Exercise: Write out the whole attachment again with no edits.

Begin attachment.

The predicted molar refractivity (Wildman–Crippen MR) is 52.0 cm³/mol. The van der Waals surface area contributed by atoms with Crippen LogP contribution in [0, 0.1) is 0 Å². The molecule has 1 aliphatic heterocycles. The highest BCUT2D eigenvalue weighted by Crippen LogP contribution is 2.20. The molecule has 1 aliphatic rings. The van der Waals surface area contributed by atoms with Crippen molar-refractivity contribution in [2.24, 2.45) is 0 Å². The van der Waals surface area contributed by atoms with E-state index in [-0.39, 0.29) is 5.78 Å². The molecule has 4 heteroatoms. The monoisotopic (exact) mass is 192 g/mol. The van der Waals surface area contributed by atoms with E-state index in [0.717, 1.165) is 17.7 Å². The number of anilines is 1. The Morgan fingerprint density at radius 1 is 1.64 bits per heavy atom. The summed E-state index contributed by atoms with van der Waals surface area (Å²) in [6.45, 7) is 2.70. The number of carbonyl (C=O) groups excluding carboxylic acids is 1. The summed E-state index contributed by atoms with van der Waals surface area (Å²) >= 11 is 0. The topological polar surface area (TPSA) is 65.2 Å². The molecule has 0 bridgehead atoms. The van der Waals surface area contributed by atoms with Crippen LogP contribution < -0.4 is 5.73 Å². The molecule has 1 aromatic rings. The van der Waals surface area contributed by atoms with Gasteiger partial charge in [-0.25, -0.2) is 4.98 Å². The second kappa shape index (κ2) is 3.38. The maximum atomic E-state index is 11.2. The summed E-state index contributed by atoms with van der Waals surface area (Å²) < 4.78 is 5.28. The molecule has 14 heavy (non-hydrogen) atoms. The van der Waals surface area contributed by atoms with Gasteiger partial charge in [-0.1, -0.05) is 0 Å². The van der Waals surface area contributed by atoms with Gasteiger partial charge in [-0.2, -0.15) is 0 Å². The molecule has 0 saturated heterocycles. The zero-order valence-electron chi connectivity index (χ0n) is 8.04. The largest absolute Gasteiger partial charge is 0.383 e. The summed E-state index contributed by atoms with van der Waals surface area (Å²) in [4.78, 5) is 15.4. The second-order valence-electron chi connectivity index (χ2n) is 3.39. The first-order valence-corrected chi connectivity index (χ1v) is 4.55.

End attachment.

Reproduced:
The predicted molar refractivity (Wildman–Crippen MR) is 52.0 cm³/mol. The van der Waals surface area contributed by atoms with Crippen LogP contribution in [0, 0.1) is 0 Å². The molecule has 1 aliphatic heterocycles. The highest BCUT2D eigenvalue weighted by Crippen LogP contribution is 2.20. The molecule has 1 aliphatic rings. The van der Waals surface area contributed by atoms with Crippen molar-refractivity contribution in [2.24, 2.45) is 0 Å². The van der Waals surface area contributed by atoms with E-state index in [-0.39, 0.29) is 5.78 Å². The molecule has 4 heteroatoms. The monoisotopic (exact) mass is 192 g/mol. The van der Waals surface area contributed by atoms with E-state index in [0.717, 1.165) is 17.7 Å². The number of anilines is 1. The Morgan fingerprint density at radius 1 is 1.64 bits per heavy atom. The summed E-state index contributed by atoms with van der Waals surface area (Å²) in [6.45, 7) is 2.70. The number of carbonyl (C=O) groups excluding carboxylic acids is 1. The summed E-state index contributed by atoms with van der Waals surface area (Å²) >= 11 is 0. The topological polar surface area (TPSA) is 65.2 Å². The molecule has 0 bridgehead atoms. The van der Waals surface area contributed by atoms with Crippen LogP contribution < -0.4 is 5.73 Å². The molecule has 1 aromatic rings. The van der Waals surface area contributed by atoms with Gasteiger partial charge in [-0.25, -0.2) is 4.98 Å². The second kappa shape index (κ2) is 3.38. The maximum atomic E-state index is 11.2. The summed E-state index contributed by atoms with van der Waals surface area (Å²) < 4.78 is 5.28. The molecule has 14 heavy (non-hydrogen) atoms. The van der Waals surface area contributed by atoms with Gasteiger partial charge in [-0.1, -0.05) is 0 Å². The van der Waals surface area contributed by atoms with Gasteiger partial charge in [-0.2, -0.15) is 0 Å². The molecule has 0 saturated heterocycles. The zero-order valence-electron chi connectivity index (χ0n) is 8.04. The largest absolute Gasteiger partial charge is 0.383 e. The summed E-state index contributed by atoms with van der Waals surface area (Å²) in [4.78, 5) is 15.4. The second-order valence-electron chi connectivity index (χ2n) is 3.39. The first-order valence-corrected chi connectivity index (χ1v) is 4.55.